Tips to help you and your organization overcome commercial lighting program management complications
In the first episode of our IllumeTALK podcast, we discussed common obstacles faced by organizations looking to upgrade their lighting systems and increase efficiency.
You can listen to the full episode here:
While we’d rather focus on creating solutions, it’s important to identify problems early in order to effectively handle them. So, from budget and product knowledge to deadlines and resource management, our goal is to help decision makers understand two main points:
- You are not alone in facing these common issues
- It’s easier said than done
With so much to consider along the journey to lighting upgrades, efficiency increases and the continuous optimization of your physical space, we’re continuing the conversation from Episode 1 of IllumeTALK below.
We hope you find this additional insight valuable and, as always, please don’t hesitate to reach out if you have any questions!
BUDGET – EVALUATING COST VS. VALUE
“Energy efficient lighting systems are evaluated on their ROI exclusively right now. And while LED is the most energy efficient light source to date, and probably the pinnacle of efficiency, its ability to bring additional value to a workplace or retail location cannot be measured in energy efficiency alone. Lighting as a multi-service platform that can have an impact on conversion rates, customer experience, employee comfort and productivity. Its ability to connect people and enable analytics has to be part of the evaluation as well. So instead of just thinking about it in terms of lighting, we have to start thinking about it in terms of technology, and realize that people’s expectation of technology is rapidly changing. The tangible benefits of lighting have to be weighed with the value of connected lighting.” – Erin Plivelich
10 years ago, we knew that LED was going to be a game changer. However, as with the introduction of any new technology, high initial costs often make it difficult for immediate adoption and implementation.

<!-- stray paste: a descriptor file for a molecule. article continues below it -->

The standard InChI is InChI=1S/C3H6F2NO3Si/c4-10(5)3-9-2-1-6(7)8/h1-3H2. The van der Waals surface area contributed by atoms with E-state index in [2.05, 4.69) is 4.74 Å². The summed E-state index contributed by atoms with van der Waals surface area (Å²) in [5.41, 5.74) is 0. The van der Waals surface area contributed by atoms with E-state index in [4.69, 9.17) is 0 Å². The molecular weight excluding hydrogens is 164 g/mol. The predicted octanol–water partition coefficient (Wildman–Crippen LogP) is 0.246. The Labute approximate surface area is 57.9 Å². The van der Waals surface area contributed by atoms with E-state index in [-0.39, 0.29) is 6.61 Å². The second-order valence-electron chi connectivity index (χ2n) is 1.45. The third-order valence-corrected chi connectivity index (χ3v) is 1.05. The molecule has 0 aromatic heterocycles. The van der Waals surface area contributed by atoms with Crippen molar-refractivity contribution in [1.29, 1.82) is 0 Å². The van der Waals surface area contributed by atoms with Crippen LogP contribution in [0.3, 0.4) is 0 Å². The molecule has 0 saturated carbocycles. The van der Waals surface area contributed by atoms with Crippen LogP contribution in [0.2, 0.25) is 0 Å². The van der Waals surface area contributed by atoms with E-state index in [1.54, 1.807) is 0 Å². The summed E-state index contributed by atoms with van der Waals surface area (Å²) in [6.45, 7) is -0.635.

While the price of LED has dropped consistently over the years, the capabilities of the technology – through its integration with data and analytics-producing software – have increased exponentially.
With the technology available today, your lighting infrastructure has the ability to provide so much more than just illumination. As a ubiquitous, always powered asset, it now serves as the platform in which complete digitization, connectivity and integration can be made possible.
This means it’s no longer just a question of energy savings and rebates to offset cost, it’s about the value your lighting infrastructure can provide to the organization overall.
For example, in addition to energy and maintenance savings, your lighting infrastructure can now connect devices and produce an incredible amount of data – actionable, valuable insights that can be used for security, asset protection, customer positioning, and more.
The cross-functional value outlined above brings up another critical point – decision makers are changing.
Traditionally, it has been the responsibility of facility, energy and/or sustainability mangers to make these decisions – and the costs have come out of their budget.
Today, with overarching, company-wide, cross-vertical value coming into play, we’re seeing more departments with major skin in the game – IT directors, marketing, finance, etc. – which can open up new pockets to fund such upgrades.
While budget is an obstacle as old as time itself, it’s vital that all decision makers – regardless of department and title – view cost in the context of the overall value when evaluating what LED and connected technology can bring to their organization.
Read more: The New Return on Investment – Evaluating Cost vs. Value
BRIGHT IDEAS: COMPANIES DISRUPTING THE TRADITIONAL FINANCE MODEL
When considering upgrades on an enterprise level, understanding the value is one thing. Coming up with the necessary capital to make them happen across an entire portfolio is quite another.